Tom Friedman, America's most influential columnist, said this in his column today:
..."While visiting Afghanistan last July, I met a key provincial governor who every U.S. official told me was the best and most honest in Afghanistan — and then, they added, “We have to fight Karzai every day to keep him from being fired.” That is what happens to those who buck the Karzai system.
This is crazy. We have been way too polite, and too worried about looking like a colonial power, in dealing with Karzai. I would not add a single soldier there before this guy, if he does win the presidency, takes visible steps to clean up his government in ways that would be respected by the Afghan people.
If Karzai says no, then there is only one answer: “You’re on your own, pal. Have a nice life with the Taliban. We can’t and will not put more American blood and treasure behind a government that behaves like a Mafia family. If you don’t think we will leave — watch this.” (Cue the helicopters.)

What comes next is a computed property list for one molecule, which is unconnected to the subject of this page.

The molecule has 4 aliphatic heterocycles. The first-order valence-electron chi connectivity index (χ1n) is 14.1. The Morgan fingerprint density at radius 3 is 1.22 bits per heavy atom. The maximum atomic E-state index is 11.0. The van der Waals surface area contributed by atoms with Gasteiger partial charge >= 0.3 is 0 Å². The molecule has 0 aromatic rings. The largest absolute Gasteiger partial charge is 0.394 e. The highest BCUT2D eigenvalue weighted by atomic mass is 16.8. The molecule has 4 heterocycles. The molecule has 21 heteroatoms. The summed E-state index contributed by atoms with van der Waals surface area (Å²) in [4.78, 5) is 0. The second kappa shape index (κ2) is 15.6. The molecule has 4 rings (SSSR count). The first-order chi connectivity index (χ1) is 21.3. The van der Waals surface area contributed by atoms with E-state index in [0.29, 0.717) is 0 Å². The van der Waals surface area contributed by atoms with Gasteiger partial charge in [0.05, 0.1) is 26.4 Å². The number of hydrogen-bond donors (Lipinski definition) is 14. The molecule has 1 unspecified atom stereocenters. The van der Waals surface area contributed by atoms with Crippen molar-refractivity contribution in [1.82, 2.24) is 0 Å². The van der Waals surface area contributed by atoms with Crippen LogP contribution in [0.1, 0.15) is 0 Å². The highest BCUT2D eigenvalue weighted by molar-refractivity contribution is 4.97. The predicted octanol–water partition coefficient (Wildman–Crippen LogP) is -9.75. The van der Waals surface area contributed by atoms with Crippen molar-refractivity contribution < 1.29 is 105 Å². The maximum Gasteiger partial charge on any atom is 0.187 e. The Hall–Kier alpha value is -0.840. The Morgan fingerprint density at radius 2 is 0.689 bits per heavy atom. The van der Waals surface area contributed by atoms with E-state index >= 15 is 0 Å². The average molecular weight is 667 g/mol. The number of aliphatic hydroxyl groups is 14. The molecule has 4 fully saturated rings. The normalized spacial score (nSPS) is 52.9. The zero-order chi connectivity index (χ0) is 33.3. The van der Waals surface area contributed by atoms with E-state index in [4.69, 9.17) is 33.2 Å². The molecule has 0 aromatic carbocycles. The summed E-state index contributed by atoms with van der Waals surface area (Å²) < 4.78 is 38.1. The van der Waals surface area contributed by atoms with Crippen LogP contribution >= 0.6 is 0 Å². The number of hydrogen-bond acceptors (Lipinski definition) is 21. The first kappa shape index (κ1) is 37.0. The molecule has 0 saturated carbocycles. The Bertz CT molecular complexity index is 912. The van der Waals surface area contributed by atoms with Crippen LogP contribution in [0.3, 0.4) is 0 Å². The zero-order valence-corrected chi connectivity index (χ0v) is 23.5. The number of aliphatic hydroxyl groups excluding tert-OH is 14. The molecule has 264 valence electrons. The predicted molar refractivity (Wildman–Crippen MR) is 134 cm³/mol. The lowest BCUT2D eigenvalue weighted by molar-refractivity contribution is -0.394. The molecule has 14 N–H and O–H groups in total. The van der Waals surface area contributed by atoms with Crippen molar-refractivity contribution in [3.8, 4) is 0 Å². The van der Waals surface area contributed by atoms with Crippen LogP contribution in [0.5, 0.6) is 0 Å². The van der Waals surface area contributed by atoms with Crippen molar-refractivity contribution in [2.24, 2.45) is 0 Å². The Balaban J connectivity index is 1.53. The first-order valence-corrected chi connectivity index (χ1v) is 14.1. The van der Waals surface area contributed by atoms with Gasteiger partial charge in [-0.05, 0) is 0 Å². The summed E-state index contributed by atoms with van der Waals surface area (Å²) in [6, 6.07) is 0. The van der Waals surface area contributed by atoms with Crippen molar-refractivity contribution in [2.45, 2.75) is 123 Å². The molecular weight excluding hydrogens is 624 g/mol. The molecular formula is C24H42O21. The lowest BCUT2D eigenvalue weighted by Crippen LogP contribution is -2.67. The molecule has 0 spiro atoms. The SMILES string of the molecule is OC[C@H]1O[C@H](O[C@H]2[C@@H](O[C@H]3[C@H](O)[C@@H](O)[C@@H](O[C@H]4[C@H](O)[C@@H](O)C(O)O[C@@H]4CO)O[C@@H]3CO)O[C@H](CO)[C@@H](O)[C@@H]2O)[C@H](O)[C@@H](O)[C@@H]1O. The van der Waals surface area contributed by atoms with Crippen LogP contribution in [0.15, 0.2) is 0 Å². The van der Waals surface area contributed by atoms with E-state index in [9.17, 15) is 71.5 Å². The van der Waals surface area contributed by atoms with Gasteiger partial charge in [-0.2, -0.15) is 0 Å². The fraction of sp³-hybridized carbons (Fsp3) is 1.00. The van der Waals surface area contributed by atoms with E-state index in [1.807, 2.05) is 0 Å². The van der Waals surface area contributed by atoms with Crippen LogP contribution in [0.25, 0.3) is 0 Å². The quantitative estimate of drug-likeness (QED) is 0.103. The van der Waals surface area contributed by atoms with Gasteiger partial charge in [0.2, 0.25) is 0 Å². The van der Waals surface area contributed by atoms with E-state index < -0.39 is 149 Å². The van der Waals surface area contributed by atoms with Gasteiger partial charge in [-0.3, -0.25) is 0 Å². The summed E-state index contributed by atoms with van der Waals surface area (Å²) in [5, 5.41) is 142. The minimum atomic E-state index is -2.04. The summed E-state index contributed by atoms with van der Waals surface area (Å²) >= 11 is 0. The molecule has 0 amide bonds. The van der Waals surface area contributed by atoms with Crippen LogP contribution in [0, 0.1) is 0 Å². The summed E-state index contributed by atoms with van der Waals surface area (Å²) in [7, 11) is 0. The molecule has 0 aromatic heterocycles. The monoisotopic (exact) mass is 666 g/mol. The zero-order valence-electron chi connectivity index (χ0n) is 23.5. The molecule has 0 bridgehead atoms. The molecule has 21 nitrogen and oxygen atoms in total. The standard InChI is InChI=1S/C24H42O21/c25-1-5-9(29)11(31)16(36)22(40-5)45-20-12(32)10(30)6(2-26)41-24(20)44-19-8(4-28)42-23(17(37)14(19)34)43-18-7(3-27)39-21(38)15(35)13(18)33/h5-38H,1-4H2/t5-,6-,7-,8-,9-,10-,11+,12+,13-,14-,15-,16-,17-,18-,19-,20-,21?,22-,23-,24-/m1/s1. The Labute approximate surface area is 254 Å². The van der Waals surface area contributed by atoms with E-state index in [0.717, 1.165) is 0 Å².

So, please, spare me the lectures about how important Afghanistan and Pakistan are today. I get the stakes. But we can’t want a more decent Afghanistan than the country’s own president. If we do, we have no real local partner who will be able to hold the allegiance of the people, and we will not succeed — whether with more troops, more drones or more money...."
I say Amen.
If Friedman, a 3 time Pulitzer winner, is now backing a different strategy in Afghanistan, you would think the White House could be listening, right? Afterall, Obama once personally called him to ask for his opinion on the Middle East. So you might think Friedman carries weight?
If the Vietnam War was a guide, the occupant of the White House would be on a totally different wavelength despite at that time there was overwhelming opposition to that war by the country's most respected thinkers, not to mention daily protests against the war across the land. LBJ and later RMN still led the country further down the road to a bloody and disastrous ending.
Let's hope history will not repeat itself.
Tom Friedman's entire column is here.